In honor of last Friday's feast of St. James the Apostle, here's a post by my father Hampden Smith (Chairman Emeritus of the Washington & Lee Journalism Department) about walking the Camino de Santiago in Spain. Santiago is the Spanish word for James or St. James, who is credited with evangelizing Spain. The 500-mile Camino ends at the great Cathedral of Santiago de Compostela in northern Spain. In their golden years, my extremely active parents are up for almost any new experience, including making a Catholic pilgrimage when they're not actually Catholic. We keep hoping.
Last May and June, my wife and I and another retired couple (we’re all 70 or older) spent three weeks as pilgrims, or peregrinos, on the Camino. We began at the Pyrenees, on the French border, and walked about 250 of the 500 miles to Santiago de Compostela. It was a magnificent experience in many ways.
We averaged 12 miles a day walking, a couple of times as much as 17 miles; it took us, including stops for café latte and lunch, most of the day. Nearly all peregrinos carry everything on their backs: a change of clothes, a thin mattress pad, toilet articles, a guidebook. As old guys, we cheated; we carried backpacks weighing about 5 pounds and sent our full packs by carrier to the next night’s lodging. We also stayed in small hotels, not the alberges with dozens of bunk beds and communal showers that is the norm.
We were frequently aware of the 1,000-year-old tradition of the Camino that untold numbers of pilgrims have taken since the 11th century. There’s something deeply moving about walking on the remnants of Roman roads and over Roman bridges, along ancient paths trod by devout sinners to reach the cathedral in Santiago and hug the statue of Saint James there. You learn quickly you are a part of an historic tradition that has drawn believers to a religion and a culture that has largely created what we know as the Western world.
However, we also quickly learned how different our lives are from most of those who preceded us. On our bus days, it took us less than half an hour to cover a route that would take all day on foot. And then we realized: A hundred years ago, the pilgrims didn’t just reach Santiago; they had to walk back, to Paris or to Cologne or Amsterdam.
As you trudge along, there is determination and solitude and camaraderie. No matter torrential rain that floods your rocky, hilly path, nor blistering sun, you must continue if you are to reach the goal you set for yourself. No matter the many fellow pilgrims you get to know along this communal route, there are hours and hours of being alone with yourself, with asking why am I doing this, with seeking answers to who I am and who I wish to be. Yet you learn to be open to everyone, to your fellow peregrinos, to the wrinkled and hobbling old lady who wishes you to “go with God,” to the farmers and merchants who wave and call out, “Buen Camino” – and the exhausted, despondent American judge who responded, “Don’t you “Buen Camino” me!”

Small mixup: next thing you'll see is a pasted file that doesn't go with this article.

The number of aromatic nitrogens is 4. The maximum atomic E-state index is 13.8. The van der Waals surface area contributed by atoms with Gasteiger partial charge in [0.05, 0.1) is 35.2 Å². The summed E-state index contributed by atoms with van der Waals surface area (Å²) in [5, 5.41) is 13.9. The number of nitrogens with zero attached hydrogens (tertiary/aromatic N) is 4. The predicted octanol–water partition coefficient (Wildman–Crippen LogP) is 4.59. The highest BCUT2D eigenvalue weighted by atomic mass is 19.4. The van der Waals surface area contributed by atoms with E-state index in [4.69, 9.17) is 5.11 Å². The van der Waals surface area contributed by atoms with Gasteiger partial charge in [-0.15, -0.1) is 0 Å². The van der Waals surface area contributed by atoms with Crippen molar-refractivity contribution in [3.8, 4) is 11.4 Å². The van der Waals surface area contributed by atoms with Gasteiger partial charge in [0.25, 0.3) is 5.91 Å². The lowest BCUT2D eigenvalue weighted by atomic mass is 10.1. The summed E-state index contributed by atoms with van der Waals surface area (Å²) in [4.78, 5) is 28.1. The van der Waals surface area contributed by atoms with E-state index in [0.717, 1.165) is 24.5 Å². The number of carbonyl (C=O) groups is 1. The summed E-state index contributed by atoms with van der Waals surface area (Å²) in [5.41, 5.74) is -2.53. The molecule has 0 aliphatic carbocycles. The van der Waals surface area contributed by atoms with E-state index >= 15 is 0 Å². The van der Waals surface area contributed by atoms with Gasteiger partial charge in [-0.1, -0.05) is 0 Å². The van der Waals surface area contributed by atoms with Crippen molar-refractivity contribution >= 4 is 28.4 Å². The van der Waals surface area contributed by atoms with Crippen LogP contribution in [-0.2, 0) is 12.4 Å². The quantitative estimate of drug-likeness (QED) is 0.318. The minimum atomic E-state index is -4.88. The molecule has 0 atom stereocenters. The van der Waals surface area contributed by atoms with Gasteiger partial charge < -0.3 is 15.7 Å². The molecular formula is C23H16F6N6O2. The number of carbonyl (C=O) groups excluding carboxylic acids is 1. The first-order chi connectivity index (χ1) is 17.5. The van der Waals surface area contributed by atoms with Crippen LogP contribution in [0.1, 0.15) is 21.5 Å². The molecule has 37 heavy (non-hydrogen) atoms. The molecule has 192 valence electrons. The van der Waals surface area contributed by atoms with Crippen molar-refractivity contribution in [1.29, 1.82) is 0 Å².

The country is beautiful. The Roman breadbasket continues, with endless fields of wheat and dry rice and, thank goodness, vineyards. Snow-capped mountains line the horizon, and the hills are adorned with skyscraper-tall wind turbines that produce 17 percent of Spain’s electricity.
The church architecture is grand, from the stark simplicity of Romanesque chapels with primitive carvings of strange little beasts among the saints and angels, to the grandeur of Gothic cathedrals so astonishingly beautiful that tears come to your eyes. No matter how devout or doubting the pilgrim, you cannot be confronted by these examples of the highest creations of mankind without realizing how central to civilization and culture the Church must be.
At the end, there is the pilgrim Mass in the Cathedral of Santiago de Compostela, a breathtaking, soaring monument into which many pilgrims literally crawl on their knees, tears falling from their eyes. A nun with the voice of an angel teaches the peregrinos the refrains they will sing during Mass, and a priest reads out the names of all the countries pilgrims have come from. Australia, the United States, Canada, Japan, England, Holland, Korea, Spain, Kenya. United in an experience to some religious, to others spiritual, to a few cultural and, to a small awkward percentage, a lark.